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"Youth, oh, youth! | of whom then, youth, art thou born?
Say whose son thou art,
Who in Fafnir's blood | thy bright blade reddened,
And struck thy sword to my heart.


My race, methinks, | is unknown to thee,
And so am I myself;
Sigurth my name, | and Sigmund's son,
Who smote thee thus with the sword."

The dragon Fafnir pleads with his slayer in this excerpt from the Norse poem Fáfnismál.

Norse mythology and Germanic literature have many examples of serpent-slaying heroes. These include (among others) the aforementioned Sigurd, the Anglo-Saxon/Geatish literary hero Beowulf, the Viking hero Ragnar Lodbrok and, of course, the thunderer himself - Thor.

That sky gods such as Thor clash with mighty wyrms is a common theme in myth and is by no means limited to Norse mythology; Greek, Hindu and Mesopotamian (etc.) mythology also have their fair share of serpent-slaying deities, whose mighty battles epitomes the eternal struggle to bring order from chaos.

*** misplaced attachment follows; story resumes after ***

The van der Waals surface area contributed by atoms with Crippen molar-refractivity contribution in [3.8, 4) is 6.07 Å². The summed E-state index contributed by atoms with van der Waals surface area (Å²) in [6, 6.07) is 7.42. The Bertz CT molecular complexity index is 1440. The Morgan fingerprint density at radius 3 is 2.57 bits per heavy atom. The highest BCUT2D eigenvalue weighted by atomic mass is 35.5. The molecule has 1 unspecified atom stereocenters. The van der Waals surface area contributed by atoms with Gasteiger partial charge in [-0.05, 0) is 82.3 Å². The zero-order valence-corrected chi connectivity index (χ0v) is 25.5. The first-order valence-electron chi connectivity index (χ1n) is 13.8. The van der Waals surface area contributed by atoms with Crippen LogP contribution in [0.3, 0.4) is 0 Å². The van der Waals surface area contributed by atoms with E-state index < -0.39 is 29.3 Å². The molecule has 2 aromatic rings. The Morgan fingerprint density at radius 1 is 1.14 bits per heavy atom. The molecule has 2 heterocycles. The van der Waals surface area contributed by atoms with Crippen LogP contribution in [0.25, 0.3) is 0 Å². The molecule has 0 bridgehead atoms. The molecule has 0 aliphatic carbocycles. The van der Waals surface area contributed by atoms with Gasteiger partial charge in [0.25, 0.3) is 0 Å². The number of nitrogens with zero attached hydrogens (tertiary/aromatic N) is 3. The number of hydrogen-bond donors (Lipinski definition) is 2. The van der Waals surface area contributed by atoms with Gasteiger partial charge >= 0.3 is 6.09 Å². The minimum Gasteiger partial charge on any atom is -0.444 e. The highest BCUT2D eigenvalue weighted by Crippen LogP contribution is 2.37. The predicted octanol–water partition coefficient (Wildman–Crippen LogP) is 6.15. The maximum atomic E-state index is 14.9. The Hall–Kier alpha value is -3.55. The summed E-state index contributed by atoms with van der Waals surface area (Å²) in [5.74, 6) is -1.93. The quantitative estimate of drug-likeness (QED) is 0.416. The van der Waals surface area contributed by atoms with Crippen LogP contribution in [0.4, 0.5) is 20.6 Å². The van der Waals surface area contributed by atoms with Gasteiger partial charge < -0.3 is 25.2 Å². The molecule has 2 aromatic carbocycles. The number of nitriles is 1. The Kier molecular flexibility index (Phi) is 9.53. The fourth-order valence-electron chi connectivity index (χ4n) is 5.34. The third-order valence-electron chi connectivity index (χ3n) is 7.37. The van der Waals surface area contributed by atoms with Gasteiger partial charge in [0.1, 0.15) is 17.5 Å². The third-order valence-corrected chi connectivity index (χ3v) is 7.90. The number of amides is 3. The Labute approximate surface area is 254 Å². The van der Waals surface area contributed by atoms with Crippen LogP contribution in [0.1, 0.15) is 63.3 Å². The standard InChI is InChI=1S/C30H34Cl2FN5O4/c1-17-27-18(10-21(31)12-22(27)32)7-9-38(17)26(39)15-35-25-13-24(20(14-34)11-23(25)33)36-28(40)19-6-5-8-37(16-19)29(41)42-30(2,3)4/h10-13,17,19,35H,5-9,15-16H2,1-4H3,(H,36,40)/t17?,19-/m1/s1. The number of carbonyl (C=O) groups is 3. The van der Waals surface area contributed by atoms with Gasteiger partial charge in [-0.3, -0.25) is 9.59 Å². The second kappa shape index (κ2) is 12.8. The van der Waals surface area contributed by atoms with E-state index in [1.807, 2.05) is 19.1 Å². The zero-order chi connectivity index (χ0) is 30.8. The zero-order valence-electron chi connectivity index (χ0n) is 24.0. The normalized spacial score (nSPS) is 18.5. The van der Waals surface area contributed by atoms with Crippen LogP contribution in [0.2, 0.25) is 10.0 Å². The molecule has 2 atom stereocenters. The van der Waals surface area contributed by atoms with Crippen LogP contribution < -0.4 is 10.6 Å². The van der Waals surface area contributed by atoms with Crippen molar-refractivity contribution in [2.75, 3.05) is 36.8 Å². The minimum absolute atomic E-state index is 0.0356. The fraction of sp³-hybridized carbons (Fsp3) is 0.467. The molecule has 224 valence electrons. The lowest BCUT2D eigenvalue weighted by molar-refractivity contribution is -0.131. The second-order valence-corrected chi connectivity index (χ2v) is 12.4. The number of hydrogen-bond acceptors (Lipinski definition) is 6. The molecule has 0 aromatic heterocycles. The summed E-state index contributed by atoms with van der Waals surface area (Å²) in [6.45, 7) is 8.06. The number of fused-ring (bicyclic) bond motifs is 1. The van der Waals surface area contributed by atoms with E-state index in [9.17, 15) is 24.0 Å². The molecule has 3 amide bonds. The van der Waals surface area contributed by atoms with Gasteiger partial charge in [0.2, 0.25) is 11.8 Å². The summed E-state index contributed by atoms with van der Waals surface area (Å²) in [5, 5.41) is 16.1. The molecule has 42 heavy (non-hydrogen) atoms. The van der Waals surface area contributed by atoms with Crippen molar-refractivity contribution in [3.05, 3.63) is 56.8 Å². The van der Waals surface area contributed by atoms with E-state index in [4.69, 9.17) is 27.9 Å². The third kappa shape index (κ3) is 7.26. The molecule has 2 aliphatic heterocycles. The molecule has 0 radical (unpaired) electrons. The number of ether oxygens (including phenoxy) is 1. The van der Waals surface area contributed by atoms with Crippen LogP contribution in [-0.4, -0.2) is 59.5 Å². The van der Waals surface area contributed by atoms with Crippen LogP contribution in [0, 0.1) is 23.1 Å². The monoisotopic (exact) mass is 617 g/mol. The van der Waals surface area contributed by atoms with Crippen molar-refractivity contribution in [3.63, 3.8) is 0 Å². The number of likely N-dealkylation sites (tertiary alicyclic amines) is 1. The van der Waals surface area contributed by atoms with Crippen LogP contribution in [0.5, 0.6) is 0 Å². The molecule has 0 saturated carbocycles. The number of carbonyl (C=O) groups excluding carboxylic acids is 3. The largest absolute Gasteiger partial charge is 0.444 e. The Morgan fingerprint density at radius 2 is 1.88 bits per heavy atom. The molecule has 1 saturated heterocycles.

According to Joseph Campbell, perhaps the most renowned modern scholar of myth (now deceased), the dragon-slaying theme should be interpreted as a spiritual and mental journey, where the dragon is a symbol of the self, and the transformation the hero undergoes after the act of slaying (in Sigurd's case gaining the ability to understand birdsong) symbolizes a merging and realignment with nature after the self has been eradicated.

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